In 1871, Karl Marx wrote that governments use war as a fraud, a ‘humbug, intended to defer the struggle of the classes’. In 1914, that fraud was so effective that not only most workers but also most Marxists supported their respective nation’s rush to war. Ever since then, governments have used war to defer class struggle and prevent revolution. But this strategy cannot last forever.
World War I had far deeper causes than the assassination of Archduke Franz Ferdinand. But, if the assassination had never happened, then a world war may have been delayed for years - or may have never happened at all. This makes it important to understand the politics of the assassins.
A bipartisan team of senators, backed and funded by the American Israeli Public Affairs Committee (AIPAC), was narrowly defeated in its recent bid to pass the Kirk-Menendez Iran sanctions bill (S. 1881) that would have torpedoed ongoing P5 +1 talks with Iran and nudged the U.S. closer to war. While the bill’s backers were able to line up 59 senators behind it, they fell short of a 67 Senator majority needed to override President Barack Obama’s promised veto, prompting AIPAC to abandon the Senate bid… for now.
The NATO 3 are scheduled to go to trial starting January 6th with jury selection. As you can imagine, this is a very stressful time for the defendants, as the state may or may not approach defendants with plea deal offers, and defendants gear up for trial with their lives on the line.
The Syrian question has come to an important stage, the reemergence of the liberal hawks. We’ve reached the point in the cycle of American military adventurism — a rhythm as predictable and unchanging as the progression of the seasons — where some progressives and liberals dip their toes into support for the latest war. I don’t mean to overgeneralize; almost every prominent military conflict at least provokes inter-liberal debate, and some of the most effective critiques of bombing Syria have come from liberals.
The San Francisco Police Department made history on August 15, 1988 when they made the first arrests ever for sharing food with the hungry. Nine volunteers arrived at the entrance to Golden Gate Park with organic vegan food prepared to share with the several hundred souls that were making the dense wooded park their home. A reporter with the San Francisco Chronicle learned of the the department's plan to deploy 45 members of the Tactical Squad to Haight and Stanyan to arrest the cooks and shortly after noon the nine Food Not Bombs volunteers were captured, cuffed and driven off to jail. The activists sang "we will not be moved" as the police vans removed them from the scene.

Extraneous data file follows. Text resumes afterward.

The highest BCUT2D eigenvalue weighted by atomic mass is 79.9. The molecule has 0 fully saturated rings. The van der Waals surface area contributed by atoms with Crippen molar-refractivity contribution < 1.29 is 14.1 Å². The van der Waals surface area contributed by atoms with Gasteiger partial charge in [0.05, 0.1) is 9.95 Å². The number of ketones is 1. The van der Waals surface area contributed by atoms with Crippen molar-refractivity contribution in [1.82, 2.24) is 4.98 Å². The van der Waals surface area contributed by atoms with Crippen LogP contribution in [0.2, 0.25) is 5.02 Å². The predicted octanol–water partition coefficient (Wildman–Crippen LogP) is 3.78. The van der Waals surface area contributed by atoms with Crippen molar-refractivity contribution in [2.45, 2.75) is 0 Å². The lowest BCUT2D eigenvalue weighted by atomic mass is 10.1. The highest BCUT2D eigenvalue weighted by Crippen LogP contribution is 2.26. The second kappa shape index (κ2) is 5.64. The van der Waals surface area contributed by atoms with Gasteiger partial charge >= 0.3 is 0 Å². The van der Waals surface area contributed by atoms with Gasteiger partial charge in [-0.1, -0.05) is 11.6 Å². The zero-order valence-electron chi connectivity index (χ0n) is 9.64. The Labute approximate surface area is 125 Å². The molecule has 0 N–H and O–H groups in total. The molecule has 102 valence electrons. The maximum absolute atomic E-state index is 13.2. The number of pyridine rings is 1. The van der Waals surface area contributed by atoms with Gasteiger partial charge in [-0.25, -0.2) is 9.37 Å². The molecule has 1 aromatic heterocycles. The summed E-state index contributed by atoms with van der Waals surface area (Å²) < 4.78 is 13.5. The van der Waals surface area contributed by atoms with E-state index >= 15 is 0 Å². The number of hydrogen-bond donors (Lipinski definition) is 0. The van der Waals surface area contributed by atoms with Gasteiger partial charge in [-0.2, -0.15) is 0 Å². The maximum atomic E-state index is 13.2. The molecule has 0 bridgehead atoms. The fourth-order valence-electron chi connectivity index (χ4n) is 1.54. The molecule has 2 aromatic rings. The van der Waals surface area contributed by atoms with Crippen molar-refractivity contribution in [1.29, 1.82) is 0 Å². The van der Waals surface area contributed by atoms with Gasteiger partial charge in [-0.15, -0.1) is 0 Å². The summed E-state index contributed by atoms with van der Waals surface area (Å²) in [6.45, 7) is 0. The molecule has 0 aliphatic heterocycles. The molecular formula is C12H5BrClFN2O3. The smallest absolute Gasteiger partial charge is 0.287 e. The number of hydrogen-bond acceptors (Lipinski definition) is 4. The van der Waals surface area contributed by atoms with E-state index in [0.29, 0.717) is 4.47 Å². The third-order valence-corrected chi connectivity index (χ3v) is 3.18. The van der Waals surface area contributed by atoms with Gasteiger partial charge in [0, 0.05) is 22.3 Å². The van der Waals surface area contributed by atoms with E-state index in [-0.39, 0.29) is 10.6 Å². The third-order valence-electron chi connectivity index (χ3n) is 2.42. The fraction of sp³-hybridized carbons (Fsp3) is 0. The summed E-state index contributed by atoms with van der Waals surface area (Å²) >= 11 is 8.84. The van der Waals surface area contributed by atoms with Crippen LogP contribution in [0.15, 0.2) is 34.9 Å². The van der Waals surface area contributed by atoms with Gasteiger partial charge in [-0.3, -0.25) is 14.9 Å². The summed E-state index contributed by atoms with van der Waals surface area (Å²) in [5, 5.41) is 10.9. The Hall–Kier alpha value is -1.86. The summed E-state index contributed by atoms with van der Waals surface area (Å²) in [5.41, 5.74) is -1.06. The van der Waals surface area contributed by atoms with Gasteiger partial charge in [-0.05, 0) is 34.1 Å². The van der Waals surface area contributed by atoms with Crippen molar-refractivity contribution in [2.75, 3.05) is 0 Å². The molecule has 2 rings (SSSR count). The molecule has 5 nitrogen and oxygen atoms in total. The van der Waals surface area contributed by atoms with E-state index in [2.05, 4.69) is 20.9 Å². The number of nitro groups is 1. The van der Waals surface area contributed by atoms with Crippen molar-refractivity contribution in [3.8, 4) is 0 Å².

I, like many of you, first heard about Wikileaks through the release of the “Collateral Murder” video on April 5, 2010. My first contact from that video was Army veteran Ethan McCord who is seen helping to rescue two children out of a van that was strafed by an Apache helicopter. Ethan risked his life, but what did one of the “brave” troops in the Apache say, “well, that’s what you get when you bring your kids to a war zone.” Fine talk brought to you by one of the tools that brought an unnecessary war zone to Iraq.
In just ten months, the United States managed to transform an 82 year-old Catholic nun and two pacifists from non-violent anti-nuclear peace protestors accused of misdemeanor trespassing into federal felons convicted of violent crimes of terrorism. Now in jail awaiting sentencing for their acts at an Oak Ridge, TN nuclear weapons production facility, their story should chill every person concerned about dissent in the US.
Six veterans and activists in Oakland, and six more in Portland, OR, were arrested Thursday night at Obama campaign offices for occupying the spaces in solidarity with accused WikiLeaks whistle-blower PFC Bradley Manning. Dozens of veterans and anti-war demonstrators coordinated a West Coast set of actions that also included protests in Los Angeles, Las Vegas, and Seattle.
Iraq War veterans (left to right) Michael Thurman, Scott Olsen, and Joshua Sheppard occupying Obama’s campaign office in Oakland in support of Bradley Manning.
We've been bringing independent journalism and opinion to millions of readers for the past 20 years. Our news service has never run any advertising, so we rely on readers such as you to support our work. Our goal is to continue publishing news and opinion that you want to read.
Over the past 20 years, we've brought you:
Around 44,000 articles, reports, features, editorials and more, from alternative media, blogs and content original to Infoshop News.
Comprehensive coverage of major events and movements including the 1999 anti-WTO protests in Seattle, Hurricane Katrina relief efforts, Occupy Wall Street and the ongoing anti-war movements.
Ongoing coverage of activist legal campaigns and support projects.
Original journalism and investigative reporting including "Paramilitaries and Palm Plantations: A Murderous Combination in Colombia", "'Turning a Corner:' Changing Attitudes, Confronting Realities of Prostitution", "Immigrant Activist Deported from Canada" and "Why Hospitals Overcharge the Uninsured"
Select an amount
Checks and cash are accepted, but contact us to make special arrangements.
Thanks for your support!
Our Winter 2014-15 fundraising goal is $500, of which $211.23 has been donated.